He did acknowledge, “We’re saying these are important goals [but] our ability to achieve them will be impacted by the amount of money we have.”

Fort Lewis College President Dene Thomas highlighted the dilemma, saying the first three goals “are very important” to every college president. “They want success for our students. But she acknowledged she voted “neutral” on Adams’ question.

Déjà vu all over again

A significant chunk of the afternoon session at the Auraria Higher Education Center was devoted to a presentation by Dennis Jones, president of the National Center for Higher Education Management Systems, a Boulder-based research organization.

Jones’ statistics on declining state support for Colorado colleges, degree gaps for minorities, a growing minority population, future workforce needs and other issues was sobering – and very familiar to people who’ve been around Colorado higher education for awhile.

The presentation and the stats were similar to ones Jones made to another higher ed summit in 2007, to the CCHE in 2009 and in 2010 to the Higher Education Strategic Planning Steering Committee, a group that laid important groundwork for the master plan. (See this Education News Colorado story about what Jones told the commission two years ago. The message was very similar to what he said Friday.)

What’s next

The master plan being developed by CCHE is required by Senate Bill 11-052, passed by the legislature earlier this year. The plan is supposed to be finished by Sept. 1, 2012, and it will form the basis for performance contracts that the state has to negotiate with each college and university. The contracts are to be completed by next Dec. 1.

Those contracts, which will contain goals tailored to individual institutions, in turn will be the basis for performance funding that institutions can earn for meeting certain goals.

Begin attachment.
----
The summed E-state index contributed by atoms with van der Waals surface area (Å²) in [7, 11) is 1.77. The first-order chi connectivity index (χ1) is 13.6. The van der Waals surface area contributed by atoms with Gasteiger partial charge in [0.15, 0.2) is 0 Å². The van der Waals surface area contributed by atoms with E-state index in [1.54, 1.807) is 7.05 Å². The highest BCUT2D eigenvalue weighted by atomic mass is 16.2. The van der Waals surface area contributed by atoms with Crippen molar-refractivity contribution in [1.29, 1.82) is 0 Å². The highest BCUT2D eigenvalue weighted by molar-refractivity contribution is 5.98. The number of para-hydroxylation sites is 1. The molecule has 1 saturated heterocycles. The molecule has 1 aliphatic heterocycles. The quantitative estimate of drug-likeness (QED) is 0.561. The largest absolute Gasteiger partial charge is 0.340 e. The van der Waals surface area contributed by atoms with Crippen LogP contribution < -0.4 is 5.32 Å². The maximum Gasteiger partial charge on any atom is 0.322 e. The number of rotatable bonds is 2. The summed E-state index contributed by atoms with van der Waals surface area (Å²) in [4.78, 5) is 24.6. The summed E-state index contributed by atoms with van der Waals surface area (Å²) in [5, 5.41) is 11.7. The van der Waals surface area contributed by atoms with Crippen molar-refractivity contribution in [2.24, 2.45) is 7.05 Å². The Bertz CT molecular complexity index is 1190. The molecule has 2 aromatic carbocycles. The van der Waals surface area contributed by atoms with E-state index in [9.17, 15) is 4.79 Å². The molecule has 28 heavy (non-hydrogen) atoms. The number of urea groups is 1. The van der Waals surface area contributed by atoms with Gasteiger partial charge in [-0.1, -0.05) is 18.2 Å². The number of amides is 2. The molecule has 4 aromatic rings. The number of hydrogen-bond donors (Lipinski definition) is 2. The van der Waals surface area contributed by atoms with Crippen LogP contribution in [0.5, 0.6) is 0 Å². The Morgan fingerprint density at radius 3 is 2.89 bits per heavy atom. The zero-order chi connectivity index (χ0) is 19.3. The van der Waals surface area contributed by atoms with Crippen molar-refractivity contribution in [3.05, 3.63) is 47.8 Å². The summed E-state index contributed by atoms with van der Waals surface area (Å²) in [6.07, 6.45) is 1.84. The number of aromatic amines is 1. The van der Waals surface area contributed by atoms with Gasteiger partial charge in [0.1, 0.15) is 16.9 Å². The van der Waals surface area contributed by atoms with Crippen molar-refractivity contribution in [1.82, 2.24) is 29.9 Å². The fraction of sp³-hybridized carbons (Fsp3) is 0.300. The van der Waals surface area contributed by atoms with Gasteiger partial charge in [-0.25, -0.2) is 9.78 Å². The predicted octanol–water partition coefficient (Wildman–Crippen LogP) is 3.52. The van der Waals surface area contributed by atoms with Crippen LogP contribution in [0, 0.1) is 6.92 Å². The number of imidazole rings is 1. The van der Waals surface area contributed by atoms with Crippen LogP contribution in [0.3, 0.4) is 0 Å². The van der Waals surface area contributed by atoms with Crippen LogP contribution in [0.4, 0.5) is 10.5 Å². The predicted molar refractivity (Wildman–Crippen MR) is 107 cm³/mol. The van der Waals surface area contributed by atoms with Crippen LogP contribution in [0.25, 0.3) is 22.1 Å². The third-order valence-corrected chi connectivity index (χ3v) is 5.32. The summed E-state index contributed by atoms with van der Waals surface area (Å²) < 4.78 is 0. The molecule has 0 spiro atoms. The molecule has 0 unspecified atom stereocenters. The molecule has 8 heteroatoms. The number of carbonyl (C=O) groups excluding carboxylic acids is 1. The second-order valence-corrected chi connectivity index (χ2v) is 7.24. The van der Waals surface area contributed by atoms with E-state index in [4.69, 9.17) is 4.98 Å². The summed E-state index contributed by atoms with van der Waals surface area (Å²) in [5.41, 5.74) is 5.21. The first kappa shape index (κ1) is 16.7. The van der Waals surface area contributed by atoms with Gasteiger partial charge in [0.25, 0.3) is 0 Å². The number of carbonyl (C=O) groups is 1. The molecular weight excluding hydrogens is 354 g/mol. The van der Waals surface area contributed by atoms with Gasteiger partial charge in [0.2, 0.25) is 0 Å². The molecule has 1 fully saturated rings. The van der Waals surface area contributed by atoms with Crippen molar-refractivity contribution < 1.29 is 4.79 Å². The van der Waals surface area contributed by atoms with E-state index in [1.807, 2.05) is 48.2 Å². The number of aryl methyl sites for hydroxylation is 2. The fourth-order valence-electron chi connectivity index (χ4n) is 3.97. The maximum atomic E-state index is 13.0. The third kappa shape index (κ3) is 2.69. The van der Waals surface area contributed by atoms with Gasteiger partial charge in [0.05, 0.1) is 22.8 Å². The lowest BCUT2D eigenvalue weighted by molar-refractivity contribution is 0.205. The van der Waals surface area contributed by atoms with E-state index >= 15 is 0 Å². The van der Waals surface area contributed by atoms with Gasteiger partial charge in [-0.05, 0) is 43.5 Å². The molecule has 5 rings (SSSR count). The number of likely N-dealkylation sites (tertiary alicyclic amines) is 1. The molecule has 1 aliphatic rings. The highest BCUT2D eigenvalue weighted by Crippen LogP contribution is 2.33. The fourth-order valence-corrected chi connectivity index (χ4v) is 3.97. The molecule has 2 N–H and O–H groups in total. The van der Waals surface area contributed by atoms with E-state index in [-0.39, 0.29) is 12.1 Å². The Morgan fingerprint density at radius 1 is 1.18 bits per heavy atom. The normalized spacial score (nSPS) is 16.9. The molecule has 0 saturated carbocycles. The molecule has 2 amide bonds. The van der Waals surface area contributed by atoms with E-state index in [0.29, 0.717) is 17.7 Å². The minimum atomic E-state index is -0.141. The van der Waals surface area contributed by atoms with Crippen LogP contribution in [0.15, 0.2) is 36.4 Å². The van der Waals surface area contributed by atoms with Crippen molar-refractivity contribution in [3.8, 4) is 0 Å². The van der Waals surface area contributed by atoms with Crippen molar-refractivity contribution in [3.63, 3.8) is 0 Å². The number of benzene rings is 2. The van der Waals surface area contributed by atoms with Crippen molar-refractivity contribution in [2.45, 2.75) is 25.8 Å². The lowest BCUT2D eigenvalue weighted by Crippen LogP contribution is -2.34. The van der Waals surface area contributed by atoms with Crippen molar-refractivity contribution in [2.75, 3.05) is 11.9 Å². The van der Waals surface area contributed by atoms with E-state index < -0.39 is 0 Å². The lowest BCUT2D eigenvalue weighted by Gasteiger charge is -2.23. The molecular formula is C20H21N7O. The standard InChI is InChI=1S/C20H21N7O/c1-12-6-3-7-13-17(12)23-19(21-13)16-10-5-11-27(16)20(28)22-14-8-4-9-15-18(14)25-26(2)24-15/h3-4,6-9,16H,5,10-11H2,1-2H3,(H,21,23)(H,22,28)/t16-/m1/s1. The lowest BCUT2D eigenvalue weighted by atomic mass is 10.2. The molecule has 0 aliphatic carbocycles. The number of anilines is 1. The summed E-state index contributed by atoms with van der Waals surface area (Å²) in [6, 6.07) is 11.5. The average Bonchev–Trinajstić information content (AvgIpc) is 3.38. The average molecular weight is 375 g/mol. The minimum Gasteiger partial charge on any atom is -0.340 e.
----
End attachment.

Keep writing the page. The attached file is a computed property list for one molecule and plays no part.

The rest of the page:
Whether performance funding will ever materialize is another one of those uncomfortable financial questions. The law requires state funding to rise back to $760 million a year before performance funding – which would be only a small part of total funding – kicks in. Current state higher ed funding is about $519 million and could drop below $500 million next year. Performance funding also wouldn’t kick in any earlier than 2016-17.

CCHE Chair Hereford Percy closed Friday’s session by saying the commission would take the group’s suggestions into account when it prepares revised goals in January. The commission is to adopt the goals in May, and the law gives institutions 60 days to review and comment on the commission’s final version.

Percy also said CCHE would seriously consider group suggestions about changing the wording of the finance goal and perhaps adding goals related to college access, the importance of research and economic development and to program quality.

“I think that we made some significant progress today,” Percy said. The group seemed to agree. On a final vote 52 percent strongly agreed with the direction CCHE is taking, and 36 agreed.

Friday’s summit was the first time in four years that CCHE members, presidents and trustee representatives have met, according to matt Gianneschi, deputy director of DHE.